Check in the cab of the RV for seating positions that are appropriate for installing car seats. Smaller Class B and C RVs that are built on a regular van/truck chassis must meet the same safety standards as passenger vehicles for the front. They may be likely to have the features needed for car seat installations. Perhaps they have or can install a custom seat like a captain’s chair in the rear compartment with a seat belt that meets standards. Just like you can’t mix and match car seat parts between models or manufacturers, these must be ordered through the manufacturer of the RV. Make sure the whatever seat is used in the vehicle, it is facing forward so you can install the car seat properly. While we don’t typically recommend the front seat for children, in the case of an RV it may end up being the only safe seat belt to use for a child restraint. (Of course it will only work for a rear-facing car seat if there is no airbag — or a way to turn off the airbag.) Remember, even when using proper seat belts, passengers are still at risk of cabinets, kitchen equipment, and storage supplies becoming projectiles. ~Safe Ride 4 Kids

 

My Own Experience With RV Seat Belts

Kayla and I don’t have kids yet, but there have been plenty of times that I walked around inside the RV and even used the bathroom while the rig was in motion. (Hey, at least I’m honest, right?)

Personally, I’m not too worried about not wearing an RV seat belt in the back area. In fact, it’s kind of fun to me to be able to walk around while we’re moving! But that’s my own personal choice — and a risk I take.

My aunt used to have the Class C RV that we lived in. She required her kids to wear their seat belts. She just felt better knowing they had them on. However, in the event of an accident, it’s unlikely that the RV seat belts would really keep them safe. That’s just the harsh reality.

The problem is that the seat belts in the back of RVs are not required to meet specific seat belt standards. It’s only the two seats in the coach that must comply with seat belt laws and quality standards. As a result, the RV seat belts in the back are often not the same quality as those in the front RV seats — and they simply aren’t as safe.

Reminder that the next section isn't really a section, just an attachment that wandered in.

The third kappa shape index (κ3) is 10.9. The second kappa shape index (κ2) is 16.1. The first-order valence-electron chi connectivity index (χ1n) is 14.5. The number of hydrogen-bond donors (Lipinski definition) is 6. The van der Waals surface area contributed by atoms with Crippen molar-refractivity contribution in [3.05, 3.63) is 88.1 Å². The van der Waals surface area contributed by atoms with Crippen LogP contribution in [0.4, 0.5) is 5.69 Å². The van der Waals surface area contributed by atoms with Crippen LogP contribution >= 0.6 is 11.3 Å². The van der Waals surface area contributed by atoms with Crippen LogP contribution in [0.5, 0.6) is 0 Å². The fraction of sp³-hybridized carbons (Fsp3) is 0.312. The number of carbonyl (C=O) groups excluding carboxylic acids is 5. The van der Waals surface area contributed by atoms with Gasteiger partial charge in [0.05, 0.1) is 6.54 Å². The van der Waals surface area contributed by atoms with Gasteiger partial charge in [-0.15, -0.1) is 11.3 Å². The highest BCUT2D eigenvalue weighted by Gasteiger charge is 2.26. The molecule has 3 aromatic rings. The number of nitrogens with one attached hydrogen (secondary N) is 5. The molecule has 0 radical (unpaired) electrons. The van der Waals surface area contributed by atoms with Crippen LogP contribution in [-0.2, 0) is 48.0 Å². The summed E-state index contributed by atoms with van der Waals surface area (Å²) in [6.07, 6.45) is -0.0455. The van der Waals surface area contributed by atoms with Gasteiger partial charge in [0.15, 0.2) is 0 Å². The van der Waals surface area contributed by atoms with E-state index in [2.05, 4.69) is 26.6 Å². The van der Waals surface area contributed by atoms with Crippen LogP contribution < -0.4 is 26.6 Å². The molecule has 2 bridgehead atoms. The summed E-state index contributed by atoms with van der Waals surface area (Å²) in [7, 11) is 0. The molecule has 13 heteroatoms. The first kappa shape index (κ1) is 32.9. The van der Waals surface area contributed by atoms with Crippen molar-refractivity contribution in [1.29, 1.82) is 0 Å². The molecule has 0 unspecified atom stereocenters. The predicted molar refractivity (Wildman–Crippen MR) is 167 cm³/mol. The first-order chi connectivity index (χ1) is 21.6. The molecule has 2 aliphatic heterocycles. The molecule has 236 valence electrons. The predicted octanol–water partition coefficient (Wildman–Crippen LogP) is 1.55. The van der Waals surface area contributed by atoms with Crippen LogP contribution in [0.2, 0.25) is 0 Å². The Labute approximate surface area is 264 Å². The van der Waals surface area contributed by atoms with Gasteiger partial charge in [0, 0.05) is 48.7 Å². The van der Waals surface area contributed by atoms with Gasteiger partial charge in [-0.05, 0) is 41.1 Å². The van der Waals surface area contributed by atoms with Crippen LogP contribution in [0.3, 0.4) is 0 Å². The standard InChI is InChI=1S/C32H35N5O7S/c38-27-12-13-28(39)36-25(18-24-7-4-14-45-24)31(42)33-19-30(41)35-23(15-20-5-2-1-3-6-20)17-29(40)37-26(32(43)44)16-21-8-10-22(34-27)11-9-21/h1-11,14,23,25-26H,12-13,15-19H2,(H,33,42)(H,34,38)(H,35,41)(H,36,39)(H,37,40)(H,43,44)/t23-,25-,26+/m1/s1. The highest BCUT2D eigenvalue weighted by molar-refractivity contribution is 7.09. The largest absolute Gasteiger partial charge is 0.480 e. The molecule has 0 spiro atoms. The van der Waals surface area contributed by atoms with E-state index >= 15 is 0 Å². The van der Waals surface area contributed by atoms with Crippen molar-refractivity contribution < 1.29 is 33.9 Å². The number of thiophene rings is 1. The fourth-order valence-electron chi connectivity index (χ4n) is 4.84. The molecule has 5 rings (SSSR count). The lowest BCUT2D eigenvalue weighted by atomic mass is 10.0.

Besides, the rear RV seats that you’re strapping yourself to are made of wood and will likely fail in an accident anyway! They aren’t meant to hold up to pressure like normal car seats are.

Worse yet, each RV manufacturer has different standards for testing their seat belts. To date, there is no industry standard for RV rear-seating seat belts.

 

The Bottom Line…

I believe seat belt standards in the backs of RVs should be improved.

Manufacturers should be legally forced to make higher quality RV seat belts and ensure that they are bolted into the RV’s frame — just as they are in cars.

But at the same time, most RVs aren’t built well enough to handle a harsh crash in the first place. Under pressure, the thin walls of an RV can crumple quite easily.

I’m not trying to scare you! Just be sure you drive extra carefully in your rig, and try to avoid driving at night or during high traffic times. Be safe, and I’m sure you’ll be fine.

Bill Widmer and his wife Kayla are longtime followers of the Fun Times Guide to RVing. They have their own RV blog called The Wandering RV where they share clever ways to save time and money RVing.

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Lynnette

Over the past several years, I've been involved with transporting RVs, renting RVs, and fulltime RVing (months at a time). I'm fortunate to have had a number of different RVs available to me to try out -- which has enabled me to experience the nuances of RVing firsthand. When I'm not RVing, you can find me at the corner of Good News & Fun Times as publisher of The Fun Times Guide (32 fun & helpful websites).